A lack of standardization drives additional complexity which typically drives cost, and often drives increased risk. It can also make data consolidation and summarization more difficult, error prone and time-consuming and sometimes impossible.
Consider the typical investment manager or an LP in the private equity space, tasked with assessing the underlying ESG risk in an investment portfolio and faced with numerous submissions from multiple providers covering a multitude of variables that do not always share a common definition. As discussed in more detail in my recent article in ESG Today, they are often short on expertise and short on time and resources. What helps and what hinders is very clear in this ecosphere.
Needing to analyze and interpret numerous ESG rating submissions and having to understand key ESG definitional differences between providers and the further implications thereof doesn’t quite reconcile with ‘Standardization, simplicity and transparency’, or ‘Focus on material issues’.
And focusing on what matters does matter
For PE firms, focusing on materiality in the context of ESG can be very meaningful. Research has shown that PE firms who focus on material ESG factors can benefit significantly. A 10-year back-test on public equities identified that ‘while going long on superior ESG performers generates excess performance of about 1 percent a year, going long on superior ESG performers only in those areas of materiality extends the excess return to 4 percent a year.’ Conversely, shorting poor performers in material areas of ESG generates an additional 4 percent of alpha per year.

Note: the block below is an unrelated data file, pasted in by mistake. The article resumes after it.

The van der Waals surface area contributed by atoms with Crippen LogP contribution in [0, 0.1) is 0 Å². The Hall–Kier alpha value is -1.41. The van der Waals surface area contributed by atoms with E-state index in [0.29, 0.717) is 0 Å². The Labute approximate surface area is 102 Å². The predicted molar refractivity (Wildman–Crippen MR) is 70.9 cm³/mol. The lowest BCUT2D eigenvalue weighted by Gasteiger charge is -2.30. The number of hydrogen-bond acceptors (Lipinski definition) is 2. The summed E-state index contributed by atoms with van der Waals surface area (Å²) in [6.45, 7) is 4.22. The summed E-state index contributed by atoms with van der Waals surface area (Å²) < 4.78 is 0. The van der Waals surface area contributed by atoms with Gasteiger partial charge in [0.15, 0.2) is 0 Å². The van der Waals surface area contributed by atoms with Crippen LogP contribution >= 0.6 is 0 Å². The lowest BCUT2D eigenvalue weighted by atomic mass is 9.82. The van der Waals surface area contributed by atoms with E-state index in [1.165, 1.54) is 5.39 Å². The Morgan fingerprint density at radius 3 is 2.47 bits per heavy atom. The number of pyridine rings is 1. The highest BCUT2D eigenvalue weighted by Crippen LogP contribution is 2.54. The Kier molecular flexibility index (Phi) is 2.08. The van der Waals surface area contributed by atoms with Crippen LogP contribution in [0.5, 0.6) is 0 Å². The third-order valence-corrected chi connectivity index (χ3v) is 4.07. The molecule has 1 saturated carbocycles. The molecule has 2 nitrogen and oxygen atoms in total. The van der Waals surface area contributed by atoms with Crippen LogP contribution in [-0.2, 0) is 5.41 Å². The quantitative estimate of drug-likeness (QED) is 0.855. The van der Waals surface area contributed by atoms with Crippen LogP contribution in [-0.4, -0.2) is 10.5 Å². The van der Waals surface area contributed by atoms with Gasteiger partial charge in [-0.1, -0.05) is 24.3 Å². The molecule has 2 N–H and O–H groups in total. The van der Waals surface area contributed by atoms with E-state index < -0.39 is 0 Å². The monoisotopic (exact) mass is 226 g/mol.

(Source: Financial Times April 6, 2020. Minor, Argos Global Advisors, Letter: Perhaps the new alpha mantra should be ESG materiality | Financial Times (ft.com)).
What is being done to address the ESG ratings situation?
Given that climate change is the most significant challenge of our time, setting common global standards is a necessary first step to promote a base level understanding.
Hope is on the horizon. Just last year, some of the major standard setters came together, recognizing the need for common standards and definitions and efforts are now underway to do just that and to have it ready for COP26 in Glasgow later this year.
Regulators have also recognized the need for action. In Europe, the European Securities and Markets Authority (ESMA), the EU’s securities markets regulator, has written to the European Commission (EC) in January 2021, recommending amongst other things that; “there should be a common definition of ESG ratings that covers the broad spectrum of possible ESG assessments currently on offer. You can read more here … ESMA calls for legislative action on ESG ratings and assessment tools (europa.eu)
In the USA, calls for standardization have been getting louder, supported by a recent statement from the SEC where they referred to “the potential development of a single set of global standards applicable to companies around the world”.
Let’s hope standard-setters develop the most prudent, common-sense and understandable standards that can then be adapted, adopted and implemented as expeditiously as practicable.